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Tackling TB: Bebe Cool shines in New York

By Elvis Basudde

Added 2nd October 2018 09:54 PM

"I do not want to go into circles in issues that are direct and critical. There is much more TB in my country than estimated."

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"I do not want to go into circles in issues that are direct and critical. There is much more TB in my country than estimated."

PIC: Bebe Cool dances with Dr. Ditiu on stage. (Credit: Elvis Basudde)

FIGHTING TUBERCULOSIS


“Four of my family members -- two sisters and two brothers -- died of tuberculosis. I remember that now. I was a very young boy. They were coughing nonstop. I will never forget one of my favorite sisters.” 

These were the moving words of Ugandan musician Moses Ssali, best known by his stage name Bebe Cool.

His audience included artists, footballers  TB professionals, activists, global and civil society advocates, ministers of health, first ladies and TB survivors.

Bebe Cool was speaking at the first ever United Nations High Level Meeting on the sidelines of the 73rd UN General Assembly in New York late last month.

“I am practical; that is why I am vocal in my country," he went on.

"I don't want to go in circles on issues that are direct and critical. There is much more TB in my country than estimated. Uganda, like most of Sub-Sahara Africa, is battling with the dual TB and HIV/AIDS epidemic.”

The meeting aimed at building momentum, driving cross-sectoral action, accelerating global and national progress as well as achieving the goal of ending tuberculosis.

Every year, over 10 million people develop tuberculosis. Of this number, an estimated one million are children and another one million are people living with HIV.

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Four million people miss out on TB care and treatment. Every year, nearly 600,000 people develop drug-resistant TB (MDR-TB) globally and only one in four people receive treatment.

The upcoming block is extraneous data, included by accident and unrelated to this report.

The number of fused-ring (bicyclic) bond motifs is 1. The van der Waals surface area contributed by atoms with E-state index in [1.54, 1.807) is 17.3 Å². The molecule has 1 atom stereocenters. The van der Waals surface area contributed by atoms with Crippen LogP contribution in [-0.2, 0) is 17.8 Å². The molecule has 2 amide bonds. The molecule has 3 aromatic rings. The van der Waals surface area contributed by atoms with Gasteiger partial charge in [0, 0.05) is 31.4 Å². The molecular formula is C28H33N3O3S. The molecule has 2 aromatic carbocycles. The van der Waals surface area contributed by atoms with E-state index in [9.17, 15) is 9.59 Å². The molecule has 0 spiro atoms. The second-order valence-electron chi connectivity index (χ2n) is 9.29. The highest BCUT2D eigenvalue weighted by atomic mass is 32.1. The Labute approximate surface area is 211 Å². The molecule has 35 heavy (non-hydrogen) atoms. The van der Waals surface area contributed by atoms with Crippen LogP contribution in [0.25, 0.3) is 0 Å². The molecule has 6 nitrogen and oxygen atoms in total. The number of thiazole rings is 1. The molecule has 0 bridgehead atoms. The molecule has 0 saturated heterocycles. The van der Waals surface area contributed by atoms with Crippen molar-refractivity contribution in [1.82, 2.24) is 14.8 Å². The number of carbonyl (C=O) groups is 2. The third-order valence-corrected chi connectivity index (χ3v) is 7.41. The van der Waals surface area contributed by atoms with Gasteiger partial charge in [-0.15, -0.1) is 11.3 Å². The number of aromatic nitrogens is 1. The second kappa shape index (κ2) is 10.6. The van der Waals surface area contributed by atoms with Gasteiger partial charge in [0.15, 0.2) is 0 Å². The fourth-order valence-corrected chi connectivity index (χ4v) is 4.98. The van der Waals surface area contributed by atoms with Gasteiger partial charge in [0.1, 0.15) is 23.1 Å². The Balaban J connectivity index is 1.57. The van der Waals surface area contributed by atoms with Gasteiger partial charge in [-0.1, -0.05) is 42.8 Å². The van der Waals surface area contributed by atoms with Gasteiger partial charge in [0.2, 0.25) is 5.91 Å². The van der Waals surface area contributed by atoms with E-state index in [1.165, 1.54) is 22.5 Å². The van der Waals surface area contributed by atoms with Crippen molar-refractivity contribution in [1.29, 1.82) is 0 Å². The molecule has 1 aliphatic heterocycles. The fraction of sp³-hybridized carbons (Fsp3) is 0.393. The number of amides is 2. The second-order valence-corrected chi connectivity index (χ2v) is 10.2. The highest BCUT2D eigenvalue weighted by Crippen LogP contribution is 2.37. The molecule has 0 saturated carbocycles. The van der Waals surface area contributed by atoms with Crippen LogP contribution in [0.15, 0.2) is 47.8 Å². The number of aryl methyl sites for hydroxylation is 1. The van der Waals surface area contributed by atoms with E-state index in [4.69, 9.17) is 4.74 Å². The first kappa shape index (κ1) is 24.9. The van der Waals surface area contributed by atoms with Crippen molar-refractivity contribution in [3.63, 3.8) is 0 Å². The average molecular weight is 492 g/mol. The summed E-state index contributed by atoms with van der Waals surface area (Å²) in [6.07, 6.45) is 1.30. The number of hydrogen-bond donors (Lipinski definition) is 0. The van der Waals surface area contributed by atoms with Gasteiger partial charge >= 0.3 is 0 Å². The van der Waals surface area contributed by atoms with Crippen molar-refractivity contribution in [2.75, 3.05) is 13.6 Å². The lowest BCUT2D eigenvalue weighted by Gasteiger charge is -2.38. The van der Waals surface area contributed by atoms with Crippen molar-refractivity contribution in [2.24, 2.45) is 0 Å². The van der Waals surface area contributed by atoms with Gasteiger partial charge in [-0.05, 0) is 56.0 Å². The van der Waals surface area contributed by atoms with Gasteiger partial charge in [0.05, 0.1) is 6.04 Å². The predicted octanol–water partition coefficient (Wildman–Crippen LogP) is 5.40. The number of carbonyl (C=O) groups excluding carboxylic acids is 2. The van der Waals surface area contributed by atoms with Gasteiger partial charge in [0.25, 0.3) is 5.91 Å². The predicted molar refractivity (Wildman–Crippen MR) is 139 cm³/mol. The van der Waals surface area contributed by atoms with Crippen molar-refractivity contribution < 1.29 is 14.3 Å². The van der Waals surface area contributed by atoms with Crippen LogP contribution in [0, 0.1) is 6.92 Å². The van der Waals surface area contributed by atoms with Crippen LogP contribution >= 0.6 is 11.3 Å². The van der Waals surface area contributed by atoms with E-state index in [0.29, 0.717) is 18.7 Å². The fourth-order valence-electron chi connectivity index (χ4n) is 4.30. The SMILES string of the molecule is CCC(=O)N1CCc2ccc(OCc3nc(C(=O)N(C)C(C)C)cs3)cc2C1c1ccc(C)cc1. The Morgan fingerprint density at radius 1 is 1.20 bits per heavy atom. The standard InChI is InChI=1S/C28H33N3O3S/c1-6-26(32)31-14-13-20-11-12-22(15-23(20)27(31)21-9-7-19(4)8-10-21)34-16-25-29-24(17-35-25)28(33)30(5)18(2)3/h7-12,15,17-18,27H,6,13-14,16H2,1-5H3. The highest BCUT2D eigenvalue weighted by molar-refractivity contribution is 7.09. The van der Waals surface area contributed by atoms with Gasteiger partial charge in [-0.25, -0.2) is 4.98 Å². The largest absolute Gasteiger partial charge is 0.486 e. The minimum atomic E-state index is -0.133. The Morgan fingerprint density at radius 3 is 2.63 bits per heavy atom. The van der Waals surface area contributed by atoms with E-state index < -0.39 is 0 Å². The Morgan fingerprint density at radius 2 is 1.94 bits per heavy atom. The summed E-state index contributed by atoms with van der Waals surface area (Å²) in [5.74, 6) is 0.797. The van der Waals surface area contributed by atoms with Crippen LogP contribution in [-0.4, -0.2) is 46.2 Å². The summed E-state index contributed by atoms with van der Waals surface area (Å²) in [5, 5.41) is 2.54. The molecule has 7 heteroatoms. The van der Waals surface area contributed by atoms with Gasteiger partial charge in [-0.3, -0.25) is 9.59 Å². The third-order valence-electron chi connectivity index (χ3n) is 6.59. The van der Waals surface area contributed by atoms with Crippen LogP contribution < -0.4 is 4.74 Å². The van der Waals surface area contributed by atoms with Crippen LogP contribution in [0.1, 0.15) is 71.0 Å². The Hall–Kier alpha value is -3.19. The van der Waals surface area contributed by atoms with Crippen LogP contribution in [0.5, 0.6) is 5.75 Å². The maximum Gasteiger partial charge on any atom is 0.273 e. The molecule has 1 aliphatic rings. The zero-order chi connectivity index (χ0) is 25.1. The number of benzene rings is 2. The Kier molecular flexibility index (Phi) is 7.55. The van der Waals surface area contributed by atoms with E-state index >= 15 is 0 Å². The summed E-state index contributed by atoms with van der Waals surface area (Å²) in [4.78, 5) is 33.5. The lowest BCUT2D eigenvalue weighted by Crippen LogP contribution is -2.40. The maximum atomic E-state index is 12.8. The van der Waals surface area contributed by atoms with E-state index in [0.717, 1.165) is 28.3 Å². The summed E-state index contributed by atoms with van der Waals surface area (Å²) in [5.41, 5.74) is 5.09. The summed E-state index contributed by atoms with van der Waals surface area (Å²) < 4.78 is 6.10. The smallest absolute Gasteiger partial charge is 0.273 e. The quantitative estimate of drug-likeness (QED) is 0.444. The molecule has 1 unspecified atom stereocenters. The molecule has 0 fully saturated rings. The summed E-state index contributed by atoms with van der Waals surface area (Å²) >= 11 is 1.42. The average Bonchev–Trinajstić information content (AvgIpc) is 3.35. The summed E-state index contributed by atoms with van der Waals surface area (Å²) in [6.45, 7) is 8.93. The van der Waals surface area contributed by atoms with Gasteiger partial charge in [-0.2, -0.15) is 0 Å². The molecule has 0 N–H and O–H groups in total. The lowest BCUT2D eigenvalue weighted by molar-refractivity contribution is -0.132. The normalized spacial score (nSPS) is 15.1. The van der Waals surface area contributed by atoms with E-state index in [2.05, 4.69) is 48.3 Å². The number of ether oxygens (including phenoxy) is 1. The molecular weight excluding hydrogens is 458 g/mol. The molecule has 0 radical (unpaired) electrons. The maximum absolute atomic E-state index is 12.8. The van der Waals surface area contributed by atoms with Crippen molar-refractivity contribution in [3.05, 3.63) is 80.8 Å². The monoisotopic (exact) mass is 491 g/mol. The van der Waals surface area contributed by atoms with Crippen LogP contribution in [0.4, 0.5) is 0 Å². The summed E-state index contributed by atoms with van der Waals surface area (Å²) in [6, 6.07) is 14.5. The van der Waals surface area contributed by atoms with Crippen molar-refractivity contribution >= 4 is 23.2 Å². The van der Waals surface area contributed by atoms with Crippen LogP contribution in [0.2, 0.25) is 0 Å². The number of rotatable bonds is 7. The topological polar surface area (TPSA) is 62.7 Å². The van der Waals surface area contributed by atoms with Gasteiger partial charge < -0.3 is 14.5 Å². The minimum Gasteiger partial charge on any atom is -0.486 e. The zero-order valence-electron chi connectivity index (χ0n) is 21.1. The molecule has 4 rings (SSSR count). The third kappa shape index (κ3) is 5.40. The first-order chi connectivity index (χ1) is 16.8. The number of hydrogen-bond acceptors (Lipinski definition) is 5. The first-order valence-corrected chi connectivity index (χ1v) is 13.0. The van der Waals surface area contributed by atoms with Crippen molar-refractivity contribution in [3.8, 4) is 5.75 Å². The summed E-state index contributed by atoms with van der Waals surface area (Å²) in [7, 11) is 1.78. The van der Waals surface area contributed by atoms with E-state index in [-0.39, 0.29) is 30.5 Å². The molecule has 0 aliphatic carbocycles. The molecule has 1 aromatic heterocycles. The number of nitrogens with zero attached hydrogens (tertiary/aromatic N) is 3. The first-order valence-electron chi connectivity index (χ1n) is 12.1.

Meanwhile, Bebe Cool was invited to perform at a related side event dubbed, “Our Night with the Stars-Gala Dinner Celebrating TB Champions.”  The events took place from 23-27 September, 2018.

The Ugandan musician got his audience all groovy when he took to the stage and belted out his popular Kabulengane,  a traditional Luganda song whose dance strokes thrilled the audience.

“This is how we do it in Uganda,” he demonstrated to Dr. Lucica Ditiu, executive director of Stop TB Partnership Secretariat, who danced alongside him, amidst ululations from the gathering.

 

Bebe Cool said he was proud to be invited to raise awareness about tuberculosis, and called upon all countries to unite in raising funding for TB.

He regretted that the person suffering mainly of TB in Uganda is the rural person, who is struck by poverty and struggles to access medication because TB has not been afforded the priority it deserves.

He appealed to heads of states to reaffirm their commitment, saying the conference presented an opportunity to galvanize much-needed attention, resources and accountability to drive progress towards the global community’s ambitious goal of ending TB by 2030.

 



On her part, Dr. Ditiu said that tuberculosis, an airborne infection, is the leading cause of death among infections and the ninth overall leading cause of death worldwide, ranking even above HIV/AIDS.

In 2017, an estimated 1.7 million people were dying of TB.